Like seemingly everything in 2020, the PGA TOUR’s annual trip to Muirfield Village Golf Club is a bit different this year.
Though the stay is a little later on the calendar and has been stretched from one week to two, one inexorable element of the yearly sojourn to Ohio is the tournament host, Jack Nicklaus.
RELATED LINKS: 15th Club
Nicklaus’ trove of insurmountable records is instant recall for golf die-hards. Eighteen majors, yes – but an unreachable nineteen runner-up finishes, too. Six Masters titles won across a span of 23 years. Seventeen straight PGA TOUR seasons with a win, tied with Arnold Palmer for most all-time. An incomprehensible 73 top-ten finishes in the majors, 25 more than any other player.
But there’s one lesser-known statistic that might be just as untouchable. In 1980, Nicklaus had arguably the greatest season in recorded PGA TOUR history driving the golf ball.
Before the ShotLink era ushered in countless metrics to quantify ball-striking performance, a statistic called ‘total driving’ was the best way to measure a player’s combined acumen in distance and accuracy off the tee.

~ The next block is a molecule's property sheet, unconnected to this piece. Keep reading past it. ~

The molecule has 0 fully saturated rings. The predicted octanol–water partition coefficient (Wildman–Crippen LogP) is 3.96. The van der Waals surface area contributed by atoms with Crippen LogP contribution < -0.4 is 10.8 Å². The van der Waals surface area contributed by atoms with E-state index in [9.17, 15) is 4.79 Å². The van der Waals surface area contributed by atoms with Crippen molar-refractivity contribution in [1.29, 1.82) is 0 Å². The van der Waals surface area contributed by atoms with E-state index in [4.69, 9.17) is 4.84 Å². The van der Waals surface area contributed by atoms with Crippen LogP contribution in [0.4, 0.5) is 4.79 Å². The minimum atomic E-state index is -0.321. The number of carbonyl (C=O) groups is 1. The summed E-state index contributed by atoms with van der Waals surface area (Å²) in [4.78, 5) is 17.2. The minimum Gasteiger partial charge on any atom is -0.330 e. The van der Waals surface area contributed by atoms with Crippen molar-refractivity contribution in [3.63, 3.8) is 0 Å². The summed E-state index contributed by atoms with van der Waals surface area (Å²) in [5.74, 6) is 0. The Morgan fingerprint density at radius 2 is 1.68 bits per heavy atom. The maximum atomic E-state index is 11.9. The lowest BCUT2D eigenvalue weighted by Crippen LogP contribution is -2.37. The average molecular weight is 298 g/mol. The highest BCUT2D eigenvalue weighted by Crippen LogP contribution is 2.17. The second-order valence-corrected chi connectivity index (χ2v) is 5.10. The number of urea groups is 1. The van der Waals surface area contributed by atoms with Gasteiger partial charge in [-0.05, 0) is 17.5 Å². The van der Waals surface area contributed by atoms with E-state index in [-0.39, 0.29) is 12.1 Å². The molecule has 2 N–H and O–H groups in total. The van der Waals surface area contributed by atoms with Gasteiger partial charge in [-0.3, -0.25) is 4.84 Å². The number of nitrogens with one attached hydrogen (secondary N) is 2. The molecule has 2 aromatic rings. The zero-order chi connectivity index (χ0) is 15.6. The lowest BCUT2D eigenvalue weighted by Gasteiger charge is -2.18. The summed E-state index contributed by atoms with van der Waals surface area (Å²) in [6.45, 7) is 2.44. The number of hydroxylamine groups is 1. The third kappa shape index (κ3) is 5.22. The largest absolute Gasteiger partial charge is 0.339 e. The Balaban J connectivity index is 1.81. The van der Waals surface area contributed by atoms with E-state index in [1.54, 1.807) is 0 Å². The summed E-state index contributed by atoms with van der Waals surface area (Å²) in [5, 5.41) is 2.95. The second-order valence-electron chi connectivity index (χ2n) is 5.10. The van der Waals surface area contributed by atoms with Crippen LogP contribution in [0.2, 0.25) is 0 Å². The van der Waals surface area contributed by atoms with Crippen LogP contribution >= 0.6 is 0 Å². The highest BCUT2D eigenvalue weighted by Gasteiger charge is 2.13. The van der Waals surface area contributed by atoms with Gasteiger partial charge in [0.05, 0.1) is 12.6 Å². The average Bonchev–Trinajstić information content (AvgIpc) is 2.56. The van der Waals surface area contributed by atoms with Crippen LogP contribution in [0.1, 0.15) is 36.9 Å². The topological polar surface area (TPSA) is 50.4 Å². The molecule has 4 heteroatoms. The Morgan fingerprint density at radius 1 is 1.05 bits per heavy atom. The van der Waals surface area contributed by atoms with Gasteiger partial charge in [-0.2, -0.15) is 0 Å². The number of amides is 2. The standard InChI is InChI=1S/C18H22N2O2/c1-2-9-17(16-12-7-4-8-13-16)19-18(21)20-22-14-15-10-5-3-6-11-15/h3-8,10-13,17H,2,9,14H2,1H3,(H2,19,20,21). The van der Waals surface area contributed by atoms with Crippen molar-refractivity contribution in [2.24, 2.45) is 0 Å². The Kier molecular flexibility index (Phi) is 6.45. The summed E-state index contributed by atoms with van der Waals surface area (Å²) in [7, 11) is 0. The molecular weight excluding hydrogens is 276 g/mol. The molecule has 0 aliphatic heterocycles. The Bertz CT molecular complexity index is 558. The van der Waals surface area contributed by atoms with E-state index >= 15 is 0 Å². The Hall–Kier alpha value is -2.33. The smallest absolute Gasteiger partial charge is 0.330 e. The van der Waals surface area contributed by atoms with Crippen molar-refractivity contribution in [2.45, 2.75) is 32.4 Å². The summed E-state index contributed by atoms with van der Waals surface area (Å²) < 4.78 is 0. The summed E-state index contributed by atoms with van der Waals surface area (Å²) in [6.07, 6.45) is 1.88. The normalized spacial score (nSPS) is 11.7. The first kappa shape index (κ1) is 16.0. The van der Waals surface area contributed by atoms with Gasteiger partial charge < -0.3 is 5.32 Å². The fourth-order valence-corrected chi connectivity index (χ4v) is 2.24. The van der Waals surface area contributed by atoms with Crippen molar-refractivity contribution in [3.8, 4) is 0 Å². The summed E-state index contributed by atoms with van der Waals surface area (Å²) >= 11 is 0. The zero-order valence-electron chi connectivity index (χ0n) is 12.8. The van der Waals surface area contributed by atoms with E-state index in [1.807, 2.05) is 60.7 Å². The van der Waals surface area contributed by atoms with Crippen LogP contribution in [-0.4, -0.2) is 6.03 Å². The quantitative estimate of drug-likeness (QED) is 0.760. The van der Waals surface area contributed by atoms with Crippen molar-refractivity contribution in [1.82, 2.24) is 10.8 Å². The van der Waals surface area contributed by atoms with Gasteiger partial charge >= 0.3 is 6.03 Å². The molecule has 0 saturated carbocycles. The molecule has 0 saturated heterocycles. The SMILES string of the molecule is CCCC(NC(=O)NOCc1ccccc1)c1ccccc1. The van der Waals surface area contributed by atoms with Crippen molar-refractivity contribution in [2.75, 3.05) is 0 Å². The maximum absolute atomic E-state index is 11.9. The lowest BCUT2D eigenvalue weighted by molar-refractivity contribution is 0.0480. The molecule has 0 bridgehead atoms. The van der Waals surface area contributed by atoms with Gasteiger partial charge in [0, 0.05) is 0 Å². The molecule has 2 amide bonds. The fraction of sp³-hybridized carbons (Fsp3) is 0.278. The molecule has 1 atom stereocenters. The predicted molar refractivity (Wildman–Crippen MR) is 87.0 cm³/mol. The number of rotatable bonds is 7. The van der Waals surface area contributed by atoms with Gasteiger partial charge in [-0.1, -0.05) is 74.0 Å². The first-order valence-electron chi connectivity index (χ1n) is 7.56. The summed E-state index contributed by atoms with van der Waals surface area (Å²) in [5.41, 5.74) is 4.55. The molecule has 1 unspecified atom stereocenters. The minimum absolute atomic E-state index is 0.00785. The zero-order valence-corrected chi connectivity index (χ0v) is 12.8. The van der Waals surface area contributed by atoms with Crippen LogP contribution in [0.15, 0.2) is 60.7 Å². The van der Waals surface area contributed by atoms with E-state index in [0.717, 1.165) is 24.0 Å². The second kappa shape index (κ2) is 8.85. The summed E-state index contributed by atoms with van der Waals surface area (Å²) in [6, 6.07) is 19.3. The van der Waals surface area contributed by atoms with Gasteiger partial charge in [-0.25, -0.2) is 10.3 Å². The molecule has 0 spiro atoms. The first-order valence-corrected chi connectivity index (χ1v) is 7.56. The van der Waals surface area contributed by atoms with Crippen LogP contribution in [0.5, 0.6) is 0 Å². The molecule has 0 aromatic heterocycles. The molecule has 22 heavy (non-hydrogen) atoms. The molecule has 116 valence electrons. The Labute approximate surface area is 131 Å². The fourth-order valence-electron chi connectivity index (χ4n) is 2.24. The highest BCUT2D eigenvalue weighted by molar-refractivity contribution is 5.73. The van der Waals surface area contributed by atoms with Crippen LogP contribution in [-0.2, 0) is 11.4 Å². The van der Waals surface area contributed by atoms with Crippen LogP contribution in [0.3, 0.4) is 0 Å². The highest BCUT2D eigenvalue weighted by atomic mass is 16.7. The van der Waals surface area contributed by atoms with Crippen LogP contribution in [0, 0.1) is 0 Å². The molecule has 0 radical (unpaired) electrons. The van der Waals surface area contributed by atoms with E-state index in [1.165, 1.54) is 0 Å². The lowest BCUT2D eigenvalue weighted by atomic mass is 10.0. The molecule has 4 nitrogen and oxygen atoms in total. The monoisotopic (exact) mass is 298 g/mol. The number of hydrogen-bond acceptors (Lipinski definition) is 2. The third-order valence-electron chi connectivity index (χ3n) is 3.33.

A player’s total driving number looks at his season-long ranking in both driving distance and accuracy. Added together, you get a total driving number – the lower that number, the better you are overall driving the ball (i.e. a player who ranks 10th in driving distance and 50th in driving accuracy would have a total driving number of 60).
Forty years ago, the TOUR started compiling reliable data to calculate this metric. In 1980, Nicklaus had just turned 40 and was coming off his first winless season on the TOUR. His bounce-back campaign was remarkable: The Golden Bear won the U.S. Open and the PGA Championship, becoming the first forty-something to win multiple majors in the same season since Ben Hogan in 1953.
But his performance off the tee was an even greater statistical anomaly.
In 1980, Nicklaus ranked 10th in driving distance and 13th in accuracy, giving him a TOUR-leading total driving figure of 23. To this day, that remains the best single-season total driving performance ever recorded.
Source: PGA tour